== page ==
In the last of a three-part series entitled PNoy’s Poverty Challenge, Malou Mangahas and Che de los Reyes writing for the Philippine Center for Investigative Journalism or PCIJ speak of PNoy’s Bold Blows vs Corruption, Cautious Steps vs Poverty. They are referring to his campaign slogan, kung walang corrupt, walang mahirap (which essentially presumes that corruption leads to, if not exacerbates, poverty, and that reducing corruption will help alleviate it).
They state that
while his first two months in office marked vigorous efforts to address the first part – filing suit against alleged tax evaders nearly weekly, creating a “Truth Commission” to hound crooks of the old regime, and firing midnight appointees of his predecessor Gloria Macapagal Arroyo – he has announced only tentative and inchoate initiatives to address the second part.
Their basic complaint seems to be that PNoy is muddling through: failing to craft a narrative that builds on his presidential campaign–failing to communicate with the public his strategy for improving their plight, having been the first candidate since Erap to bring the poor under his tent. They argue that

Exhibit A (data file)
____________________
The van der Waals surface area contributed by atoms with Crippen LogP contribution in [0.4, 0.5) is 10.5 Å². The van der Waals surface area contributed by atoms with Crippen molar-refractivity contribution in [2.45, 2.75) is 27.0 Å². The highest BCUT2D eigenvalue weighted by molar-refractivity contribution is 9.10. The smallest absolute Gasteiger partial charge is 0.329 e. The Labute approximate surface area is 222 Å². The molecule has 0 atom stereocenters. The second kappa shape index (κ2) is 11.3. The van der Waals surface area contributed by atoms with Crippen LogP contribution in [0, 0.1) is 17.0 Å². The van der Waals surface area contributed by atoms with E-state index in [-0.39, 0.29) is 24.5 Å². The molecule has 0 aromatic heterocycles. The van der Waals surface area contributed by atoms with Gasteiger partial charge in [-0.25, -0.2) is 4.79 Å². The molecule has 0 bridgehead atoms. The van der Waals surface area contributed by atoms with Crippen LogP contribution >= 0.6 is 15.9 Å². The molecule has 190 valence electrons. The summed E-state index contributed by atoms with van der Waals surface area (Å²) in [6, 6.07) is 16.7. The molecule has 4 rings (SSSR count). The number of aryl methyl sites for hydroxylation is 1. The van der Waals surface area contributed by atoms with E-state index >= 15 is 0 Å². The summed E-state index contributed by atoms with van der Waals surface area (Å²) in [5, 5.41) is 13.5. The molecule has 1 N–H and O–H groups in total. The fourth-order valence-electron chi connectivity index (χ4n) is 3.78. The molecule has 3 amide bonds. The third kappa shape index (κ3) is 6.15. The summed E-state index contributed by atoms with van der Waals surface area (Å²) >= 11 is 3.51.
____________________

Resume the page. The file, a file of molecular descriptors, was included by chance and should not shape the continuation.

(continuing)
(m)uch like Cory, Noynoy Aquino came to power backed by a company of similarly reform-minded if variously motivated political allies with consensus on general policy themes but not on concrete programs or policies.
There are really two things to say in response to this. One, the cases against tax evaders and the investigation of Mrs Arroyo are not really bold, new ideas, nor should they be considered the be-all and end-all of the anti-corruption campaign. Two, to expect some bold new initiative to target poverty to be rolled out on Day 1, makes light of how difficult it is to get a handle on this complex social phenomenon.
First, the revival of RATE (run after tax evaders) and RATS (run after smugglers) programs both originally conceived under Mrs Arroyo are more about improving enforcement and collection efficiency than about fighting corruption. The positive results of these initiatives witnessed during the early part of her administration is the main reason for their adoption by her successor. Also, as we saw under Mrs Arroyo, you can prosecute and jail a former president for plunder, but that does not necessarily mean that you have lowered corruption. The premise of the argument is flawed. These are not bold new initiatives. They have all been tried before at some point, in one form or another.
If in fact he took his slogan to be gospel truth, then PNoy should have prioritized law enforcement and anti-corruption in his first budget statement. The only thing remotely related to it that received mention was the ongoing computerization of the BIR. This is hardly what you may call “bold”. In fact, PNoy seemed to be taking the direct route to fighting poverty by assigning the largest spending increase in both absolute and percentage terms to DepEd and the DSWD respectively.